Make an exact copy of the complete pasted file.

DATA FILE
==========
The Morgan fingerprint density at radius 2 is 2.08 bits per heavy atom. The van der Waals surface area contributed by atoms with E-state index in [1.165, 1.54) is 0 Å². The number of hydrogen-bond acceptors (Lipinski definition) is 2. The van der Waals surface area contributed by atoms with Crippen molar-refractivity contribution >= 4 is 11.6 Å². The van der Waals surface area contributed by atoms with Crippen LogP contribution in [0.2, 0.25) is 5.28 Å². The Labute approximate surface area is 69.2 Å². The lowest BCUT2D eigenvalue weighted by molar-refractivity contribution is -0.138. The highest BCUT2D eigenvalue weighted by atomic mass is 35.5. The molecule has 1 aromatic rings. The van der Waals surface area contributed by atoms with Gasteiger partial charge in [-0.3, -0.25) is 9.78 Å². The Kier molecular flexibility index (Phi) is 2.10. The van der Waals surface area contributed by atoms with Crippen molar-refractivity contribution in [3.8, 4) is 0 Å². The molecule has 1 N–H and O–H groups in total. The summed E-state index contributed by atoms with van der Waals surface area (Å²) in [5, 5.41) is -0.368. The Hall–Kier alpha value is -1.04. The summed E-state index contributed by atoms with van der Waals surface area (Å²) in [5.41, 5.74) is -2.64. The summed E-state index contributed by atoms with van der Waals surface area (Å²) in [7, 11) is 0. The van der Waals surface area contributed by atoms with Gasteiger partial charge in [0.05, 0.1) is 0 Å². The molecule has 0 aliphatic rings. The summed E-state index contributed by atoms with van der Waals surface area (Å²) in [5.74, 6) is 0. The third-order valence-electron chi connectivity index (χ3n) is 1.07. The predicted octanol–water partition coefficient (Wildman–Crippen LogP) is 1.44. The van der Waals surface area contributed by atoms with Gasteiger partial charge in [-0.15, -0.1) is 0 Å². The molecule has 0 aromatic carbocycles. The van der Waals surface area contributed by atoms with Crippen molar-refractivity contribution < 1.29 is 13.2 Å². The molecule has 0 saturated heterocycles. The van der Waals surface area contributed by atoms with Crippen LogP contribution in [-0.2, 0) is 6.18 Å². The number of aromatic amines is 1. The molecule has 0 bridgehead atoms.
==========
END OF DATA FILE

The Morgan fingerprint density at radius 2 is 2.08 bits per heavy atom. The van der Waals surface area contributed by atoms with E-state index in [1.165, 1.54) is 0 Å². The number of hydrogen-bond acceptors (Lipinski definition) is 2. The van der Waals surface area contributed by atoms with Crippen molar-refractivity contribution >= 4 is 11.6 Å². The van der Waals surface area contributed by atoms with Crippen LogP contribution in [0.2, 0.25) is 5.28 Å². The Labute approximate surface area is 69.2 Å². The lowest BCUT2D eigenvalue weighted by molar-refractivity contribution is -0.138. The highest BCUT2D eigenvalue weighted by atomic mass is 35.5. The molecule has 1 aromatic rings. The van der Waals surface area contributed by atoms with Gasteiger partial charge in [-0.3, -0.25) is 9.78 Å². The Kier molecular flexibility index (Phi) is 2.10. The van der Waals surface area contributed by atoms with Crippen molar-refractivity contribution in [3.8, 4) is 0 Å². The molecule has 1 N–H and O–H groups in total. The summed E-state index contributed by atoms with van der Waals surface area (Å²) in [5, 5.41) is -0.368. The Hall–Kier alpha value is -1.04. The summed E-state index contributed by atoms with van der Waals surface area (Å²) in [5.41, 5.74) is -2.64. The summed E-state index contributed by atoms with van der Waals surface area (Å²) in [7, 11) is 0. The van der Waals surface area contributed by atoms with Gasteiger partial charge in [0.05, 0.1) is 0 Å². The molecule has 0 aliphatic rings. The summed E-state index contributed by atoms with van der Waals surface area (Å²) in [5.74, 6) is 0. The third-order valence-electron chi connectivity index (χ3n) is 1.07. The predicted octanol–water partition coefficient (Wildman–Crippen LogP) is 1.44. The van der Waals surface area contributed by atoms with Gasteiger partial charge in [-0.15, -0.1) is 0 Å². The molecule has 0 aromatic carbocycles. The van der Waals surface area contributed by atoms with Crippen molar-refractivity contribution < 1.29 is 13.2 Å². The molecule has 0 saturated heterocycles. The van der Waals surface area contributed by atoms with Crippen LogP contribution in [-0.2, 0) is 6.18 Å². The number of aromatic amines is 1. The molecule has 0 bridgehead atoms.